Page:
The extraordinary career of the historical Geoffrey de Mandeville inspired many strange traditions concerning him both in the Middle Ages and long after. There are conflicting tales of how he met his end, whether shot in the head by an arrow and then hung from a tree in London, or down a well here at the overgrown motte-and-bailey of South Mimms Castle, in Mymmshall Wood, north-west of Potters Bar.
Hertfordshire tradition says that Sir Geoffrey, being hunted down for one of his crimes, hid from his pursuers in a hollow tree. He could not escape divine retribution, however, and this tree immediately sank into the castle well, where he perished. His ghost is said to walk his former domains from South Mimms to East Barnet every six years at Christmas, dressed in full armour, with a red cloak, and accompanied by a phantom dog (see WALDEN ABBEY, Essex).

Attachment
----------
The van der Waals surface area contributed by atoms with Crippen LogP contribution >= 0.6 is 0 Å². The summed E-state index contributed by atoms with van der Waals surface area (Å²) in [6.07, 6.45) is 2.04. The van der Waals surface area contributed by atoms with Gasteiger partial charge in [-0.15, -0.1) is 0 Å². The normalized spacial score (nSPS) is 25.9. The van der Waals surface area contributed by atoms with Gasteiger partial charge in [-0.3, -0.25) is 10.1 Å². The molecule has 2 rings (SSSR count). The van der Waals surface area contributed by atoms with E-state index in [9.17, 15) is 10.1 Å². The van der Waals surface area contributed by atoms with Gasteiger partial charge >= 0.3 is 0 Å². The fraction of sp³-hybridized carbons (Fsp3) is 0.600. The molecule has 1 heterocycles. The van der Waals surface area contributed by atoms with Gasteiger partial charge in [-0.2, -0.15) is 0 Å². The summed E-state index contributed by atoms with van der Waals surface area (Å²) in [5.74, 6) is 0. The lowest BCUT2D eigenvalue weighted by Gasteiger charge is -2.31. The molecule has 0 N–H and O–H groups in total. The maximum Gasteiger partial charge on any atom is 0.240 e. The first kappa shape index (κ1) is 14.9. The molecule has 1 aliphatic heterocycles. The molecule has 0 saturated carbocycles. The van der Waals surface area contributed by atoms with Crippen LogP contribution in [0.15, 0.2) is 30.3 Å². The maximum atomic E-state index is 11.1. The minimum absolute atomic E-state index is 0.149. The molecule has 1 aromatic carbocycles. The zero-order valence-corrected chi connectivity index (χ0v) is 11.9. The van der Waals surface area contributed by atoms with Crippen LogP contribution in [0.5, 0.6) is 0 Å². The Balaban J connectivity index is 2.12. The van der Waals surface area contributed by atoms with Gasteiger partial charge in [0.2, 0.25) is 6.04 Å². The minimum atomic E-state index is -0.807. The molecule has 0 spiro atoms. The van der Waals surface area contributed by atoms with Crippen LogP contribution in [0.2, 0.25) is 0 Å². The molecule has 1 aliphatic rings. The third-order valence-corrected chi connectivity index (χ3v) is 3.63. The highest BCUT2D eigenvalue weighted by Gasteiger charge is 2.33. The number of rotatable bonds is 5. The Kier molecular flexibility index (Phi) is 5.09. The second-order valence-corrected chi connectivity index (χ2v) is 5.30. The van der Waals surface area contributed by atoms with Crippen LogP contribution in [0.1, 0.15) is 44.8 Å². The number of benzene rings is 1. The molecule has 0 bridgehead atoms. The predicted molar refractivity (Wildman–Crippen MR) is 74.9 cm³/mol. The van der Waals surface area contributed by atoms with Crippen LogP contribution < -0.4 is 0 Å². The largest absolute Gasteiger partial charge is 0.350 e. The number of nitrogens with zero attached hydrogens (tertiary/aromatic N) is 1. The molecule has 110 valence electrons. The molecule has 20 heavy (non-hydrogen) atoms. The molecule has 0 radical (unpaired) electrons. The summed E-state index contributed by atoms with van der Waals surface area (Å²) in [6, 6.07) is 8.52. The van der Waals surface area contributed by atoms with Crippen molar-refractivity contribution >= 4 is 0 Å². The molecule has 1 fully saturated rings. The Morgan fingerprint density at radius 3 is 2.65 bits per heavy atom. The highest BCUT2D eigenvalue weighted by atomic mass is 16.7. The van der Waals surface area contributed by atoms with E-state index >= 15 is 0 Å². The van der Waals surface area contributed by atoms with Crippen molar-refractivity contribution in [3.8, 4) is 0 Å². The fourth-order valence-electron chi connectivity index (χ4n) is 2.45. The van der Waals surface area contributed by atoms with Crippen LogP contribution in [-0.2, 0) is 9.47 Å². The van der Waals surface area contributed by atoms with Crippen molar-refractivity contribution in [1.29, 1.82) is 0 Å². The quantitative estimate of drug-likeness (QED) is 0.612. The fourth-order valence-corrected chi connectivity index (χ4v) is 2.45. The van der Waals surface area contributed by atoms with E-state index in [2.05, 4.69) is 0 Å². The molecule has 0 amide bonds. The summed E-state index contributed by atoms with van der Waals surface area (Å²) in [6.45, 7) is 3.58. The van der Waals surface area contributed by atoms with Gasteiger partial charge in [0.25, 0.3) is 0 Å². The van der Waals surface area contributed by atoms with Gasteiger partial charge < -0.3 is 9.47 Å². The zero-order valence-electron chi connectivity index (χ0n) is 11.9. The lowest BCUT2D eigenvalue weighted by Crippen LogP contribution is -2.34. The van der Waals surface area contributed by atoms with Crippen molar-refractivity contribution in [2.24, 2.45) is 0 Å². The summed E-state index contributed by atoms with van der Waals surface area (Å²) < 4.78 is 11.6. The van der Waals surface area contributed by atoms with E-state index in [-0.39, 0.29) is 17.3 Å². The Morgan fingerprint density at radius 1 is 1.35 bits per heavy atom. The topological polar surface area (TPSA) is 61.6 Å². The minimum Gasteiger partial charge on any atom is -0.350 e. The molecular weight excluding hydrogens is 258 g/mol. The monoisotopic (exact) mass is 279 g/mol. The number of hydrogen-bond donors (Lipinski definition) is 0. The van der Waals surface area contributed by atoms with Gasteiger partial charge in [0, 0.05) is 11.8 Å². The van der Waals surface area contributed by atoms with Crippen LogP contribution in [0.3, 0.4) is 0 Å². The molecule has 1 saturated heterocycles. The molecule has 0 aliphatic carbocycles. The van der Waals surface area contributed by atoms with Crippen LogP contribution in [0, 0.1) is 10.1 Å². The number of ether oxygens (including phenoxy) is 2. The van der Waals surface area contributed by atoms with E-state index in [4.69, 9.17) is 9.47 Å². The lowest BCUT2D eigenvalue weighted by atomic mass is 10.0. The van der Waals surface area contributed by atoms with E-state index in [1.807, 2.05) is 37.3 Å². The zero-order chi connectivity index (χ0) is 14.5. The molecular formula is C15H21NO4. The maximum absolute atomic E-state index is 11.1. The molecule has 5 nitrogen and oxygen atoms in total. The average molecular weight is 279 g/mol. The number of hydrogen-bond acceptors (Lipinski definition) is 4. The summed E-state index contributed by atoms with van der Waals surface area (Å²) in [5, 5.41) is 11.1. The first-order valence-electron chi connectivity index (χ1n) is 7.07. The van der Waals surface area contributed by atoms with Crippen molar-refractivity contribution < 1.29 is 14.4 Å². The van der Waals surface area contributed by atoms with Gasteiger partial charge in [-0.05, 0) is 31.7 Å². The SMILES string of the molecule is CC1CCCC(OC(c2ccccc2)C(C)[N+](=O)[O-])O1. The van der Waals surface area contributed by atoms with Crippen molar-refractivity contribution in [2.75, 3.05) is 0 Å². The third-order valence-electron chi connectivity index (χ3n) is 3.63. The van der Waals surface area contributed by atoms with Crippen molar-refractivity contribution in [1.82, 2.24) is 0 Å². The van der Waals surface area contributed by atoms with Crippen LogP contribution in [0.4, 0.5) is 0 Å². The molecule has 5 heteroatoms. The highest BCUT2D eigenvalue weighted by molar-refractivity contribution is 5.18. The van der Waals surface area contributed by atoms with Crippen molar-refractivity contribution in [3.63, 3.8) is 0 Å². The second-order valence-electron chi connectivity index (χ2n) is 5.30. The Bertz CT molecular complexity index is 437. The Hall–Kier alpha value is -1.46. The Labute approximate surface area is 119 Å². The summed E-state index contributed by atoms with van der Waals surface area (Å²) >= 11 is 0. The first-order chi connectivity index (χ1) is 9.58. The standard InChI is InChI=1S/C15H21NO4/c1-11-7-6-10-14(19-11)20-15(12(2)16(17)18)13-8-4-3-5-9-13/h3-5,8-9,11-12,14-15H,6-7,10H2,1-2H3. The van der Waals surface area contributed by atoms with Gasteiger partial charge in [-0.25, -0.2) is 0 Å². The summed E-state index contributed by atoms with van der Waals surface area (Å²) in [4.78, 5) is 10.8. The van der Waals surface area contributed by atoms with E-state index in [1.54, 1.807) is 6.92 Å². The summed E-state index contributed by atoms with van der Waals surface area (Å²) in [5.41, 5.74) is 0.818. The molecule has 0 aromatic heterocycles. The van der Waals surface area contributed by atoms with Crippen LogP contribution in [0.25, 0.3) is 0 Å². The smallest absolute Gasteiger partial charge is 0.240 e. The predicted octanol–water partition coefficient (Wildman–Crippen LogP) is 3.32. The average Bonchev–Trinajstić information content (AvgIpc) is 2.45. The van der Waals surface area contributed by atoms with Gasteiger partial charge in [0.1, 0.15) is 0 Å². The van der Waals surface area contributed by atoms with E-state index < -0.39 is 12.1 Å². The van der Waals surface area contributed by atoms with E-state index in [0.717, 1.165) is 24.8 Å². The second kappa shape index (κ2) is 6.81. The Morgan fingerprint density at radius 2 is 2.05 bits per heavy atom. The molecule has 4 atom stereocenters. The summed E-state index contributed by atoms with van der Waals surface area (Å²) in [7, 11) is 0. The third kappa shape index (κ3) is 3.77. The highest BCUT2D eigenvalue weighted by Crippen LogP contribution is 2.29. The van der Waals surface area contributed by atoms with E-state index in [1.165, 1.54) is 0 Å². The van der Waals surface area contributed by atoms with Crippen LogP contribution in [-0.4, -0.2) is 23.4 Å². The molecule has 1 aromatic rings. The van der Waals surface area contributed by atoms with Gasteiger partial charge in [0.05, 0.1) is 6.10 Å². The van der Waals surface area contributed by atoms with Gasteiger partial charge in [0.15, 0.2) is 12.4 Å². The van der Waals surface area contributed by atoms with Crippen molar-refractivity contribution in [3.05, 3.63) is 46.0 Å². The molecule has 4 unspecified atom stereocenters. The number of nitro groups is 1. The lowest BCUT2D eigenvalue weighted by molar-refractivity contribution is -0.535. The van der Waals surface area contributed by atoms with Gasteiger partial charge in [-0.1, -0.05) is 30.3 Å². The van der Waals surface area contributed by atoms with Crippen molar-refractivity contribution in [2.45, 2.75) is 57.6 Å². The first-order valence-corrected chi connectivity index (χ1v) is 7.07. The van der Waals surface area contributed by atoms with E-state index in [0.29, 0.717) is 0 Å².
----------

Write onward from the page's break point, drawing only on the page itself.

South Mimms Castle itself was probably built by Geoffrey, around 1140–2. By the time the sixteenth-century topographer William Camden was writing his Britannia, it was already in ruins. Tradition, however, says that, in its heyday, it had gates so huge that they could be heard closing as far away as Winchmore Hill.
W.B. Gerish does not mention the legend in The Folk-Lore of Hertfordshire, his useful checklist of traditions current in 1911, and indeed South Mimms Castle was only rediscovered in 1918. The story may therefore have been adapted from the pre-existing one concerning Camlet Moated Site, Enfield, on the north side of what is now Trent Park, where Geoffrey’s treasure is said to be hidden in an ancient well. That being said, both versions are now established.